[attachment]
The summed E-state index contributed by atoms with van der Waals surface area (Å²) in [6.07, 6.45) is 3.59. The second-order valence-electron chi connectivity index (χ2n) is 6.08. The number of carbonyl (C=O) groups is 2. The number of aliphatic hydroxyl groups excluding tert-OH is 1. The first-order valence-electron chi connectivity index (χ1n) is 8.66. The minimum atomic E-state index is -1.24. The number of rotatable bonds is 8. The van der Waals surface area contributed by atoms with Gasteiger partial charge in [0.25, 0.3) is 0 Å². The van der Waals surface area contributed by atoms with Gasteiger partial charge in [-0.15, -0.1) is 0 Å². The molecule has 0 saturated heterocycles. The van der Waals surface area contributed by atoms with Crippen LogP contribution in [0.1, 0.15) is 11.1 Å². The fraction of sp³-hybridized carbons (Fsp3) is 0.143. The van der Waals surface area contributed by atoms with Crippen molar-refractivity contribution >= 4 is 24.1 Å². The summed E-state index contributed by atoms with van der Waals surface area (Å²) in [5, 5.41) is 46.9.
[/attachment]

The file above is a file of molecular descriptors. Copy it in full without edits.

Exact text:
The summed E-state index contributed by atoms with van der Waals surface area (Å²) in [6.07, 6.45) is 3.59. The second-order valence-electron chi connectivity index (χ2n) is 6.08. The number of carbonyl (C=O) groups is 2. The number of aliphatic hydroxyl groups excluding tert-OH is 1. The first-order valence-electron chi connectivity index (χ1n) is 8.66. The minimum atomic E-state index is -1.24. The number of rotatable bonds is 8. The van der Waals surface area contributed by atoms with Gasteiger partial charge in [0.25, 0.3) is 0 Å². The van der Waals surface area contributed by atoms with Gasteiger partial charge in [-0.15, -0.1) is 0 Å². The molecule has 0 saturated heterocycles. The van der Waals surface area contributed by atoms with Crippen LogP contribution in [0.1, 0.15) is 11.1 Å². The fraction of sp³-hybridized carbons (Fsp3) is 0.143. The van der Waals surface area contributed by atoms with Crippen molar-refractivity contribution >= 4 is 24.1 Å². The summed E-state index contributed by atoms with van der Waals surface area (Å²) in [5, 5.41) is 46.9.